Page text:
In at least two US states, privacy advocates are raising questions about the use of surveillance equipment to record audio on trains and buses.
New Jersey Transit is defending its recording audio on light rail trains, although the agency won’t say exactly how it is using those recordings, how they are stored, or for how long.
NJ Transit’s interim executive director, Dennis Martin, said this week that attacks on transportation facilities, such as the metro station and airport bombings in Brussels, justify the use of “the latest technology” to “deter” future attacks:
In light of terrorist attacks on mass transit facilities around the world, New Jersey Transit is availing itself of the latest technology to deter that, always keeping in mind the privacy rights of our customers.
In an interview with the Associated Press, Martin would only comment that it is “in compliance” with any laws governing audio surveillance or wiretapping.
Yet, according to the American Civil Liberties Union (ACLU), NJ Transit’s audio recordings might run afoul of legal restrictions on surveillance of conversations where people have an expectation of privacy.
Ed Barocas, legal director of the ACLU of New Jersey, told a local radio station that the transit authority should disclose more information about the surveillance, including how the recordings are handled:
We don’t know what are they doing with these tapes, where are they storing them, who has access to them, how long are they keeping them, how are they insuring against unauthorized access, insuring against being hacked into, for the conversations of a million riders a day.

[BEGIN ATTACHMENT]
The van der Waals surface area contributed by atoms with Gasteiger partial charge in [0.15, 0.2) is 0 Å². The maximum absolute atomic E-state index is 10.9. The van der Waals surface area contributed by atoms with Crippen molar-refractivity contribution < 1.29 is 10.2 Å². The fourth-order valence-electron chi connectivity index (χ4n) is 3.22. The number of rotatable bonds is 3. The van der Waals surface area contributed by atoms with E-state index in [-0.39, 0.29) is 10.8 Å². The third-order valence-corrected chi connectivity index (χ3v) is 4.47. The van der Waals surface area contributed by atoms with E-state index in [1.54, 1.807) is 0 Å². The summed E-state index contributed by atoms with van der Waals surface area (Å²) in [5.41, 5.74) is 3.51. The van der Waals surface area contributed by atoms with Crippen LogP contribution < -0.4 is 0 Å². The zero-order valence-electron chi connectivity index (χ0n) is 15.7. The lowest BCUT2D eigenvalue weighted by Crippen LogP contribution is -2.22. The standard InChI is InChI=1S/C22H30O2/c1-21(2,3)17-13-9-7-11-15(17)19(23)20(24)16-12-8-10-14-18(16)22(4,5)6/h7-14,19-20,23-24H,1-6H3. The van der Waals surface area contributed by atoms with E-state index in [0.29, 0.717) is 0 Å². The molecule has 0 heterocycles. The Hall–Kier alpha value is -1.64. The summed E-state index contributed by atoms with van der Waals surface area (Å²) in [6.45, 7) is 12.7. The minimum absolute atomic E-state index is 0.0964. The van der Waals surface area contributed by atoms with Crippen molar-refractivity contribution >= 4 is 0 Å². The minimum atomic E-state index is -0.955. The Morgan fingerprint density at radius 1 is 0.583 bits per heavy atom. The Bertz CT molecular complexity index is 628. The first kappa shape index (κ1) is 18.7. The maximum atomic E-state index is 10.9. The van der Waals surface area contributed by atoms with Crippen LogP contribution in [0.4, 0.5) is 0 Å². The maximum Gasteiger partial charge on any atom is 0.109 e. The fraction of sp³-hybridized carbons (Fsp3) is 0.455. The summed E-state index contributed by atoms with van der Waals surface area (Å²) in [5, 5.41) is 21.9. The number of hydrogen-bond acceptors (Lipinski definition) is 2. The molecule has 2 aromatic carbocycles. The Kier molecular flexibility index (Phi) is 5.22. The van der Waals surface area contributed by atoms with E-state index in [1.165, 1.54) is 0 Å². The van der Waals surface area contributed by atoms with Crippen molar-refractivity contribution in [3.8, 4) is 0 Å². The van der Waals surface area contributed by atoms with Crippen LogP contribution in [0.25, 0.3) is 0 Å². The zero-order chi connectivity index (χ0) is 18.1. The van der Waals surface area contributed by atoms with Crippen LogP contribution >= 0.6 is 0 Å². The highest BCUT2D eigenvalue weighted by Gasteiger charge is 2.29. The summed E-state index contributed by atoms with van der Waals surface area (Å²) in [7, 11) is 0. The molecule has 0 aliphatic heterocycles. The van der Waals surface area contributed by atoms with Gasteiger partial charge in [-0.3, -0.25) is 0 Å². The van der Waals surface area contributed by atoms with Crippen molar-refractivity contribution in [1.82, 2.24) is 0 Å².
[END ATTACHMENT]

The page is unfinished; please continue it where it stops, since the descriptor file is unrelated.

The state of Maryland has been using audio surveillance on public buses since 2012, but there are apparently no laws governing how the system is managed or the storage of the recordings.
The Maryland Transit Administration (MTA) currently has audio recording turned on in 65% of buses, and 82% of MTA subway trains also have the capability but do not use the system, the Baltimore Sun reports.
The MTA only reviews the recordings after an incident, and saves only those parts of the recording. If recordings haven’t been saved as part of an investigation, those recordings are taped over when the storage drive is full.
Some Maryland state lawmakers want to restrict audio surveillance to just the area near the driver, and only if the driver turns on the system or it is automatically triggered in the event of a crash or other public safety incident.
In New Jersey, the transit authority hasn’t explained if there are similar limitations on storing the recordings.
The ACLU’s Barocas says public transit passengers do have a right to privacy in some circumstances, such as when they get a phone call from a doctor or spouse, and “at that point we don’t expect that the government is listening in to everything that we’re saying.”
The ACLU has raised similar concerns about how police departments use automated license plate readers.
Last year, it was discovered that video from some license plate readers was being broadcast openly on the internet.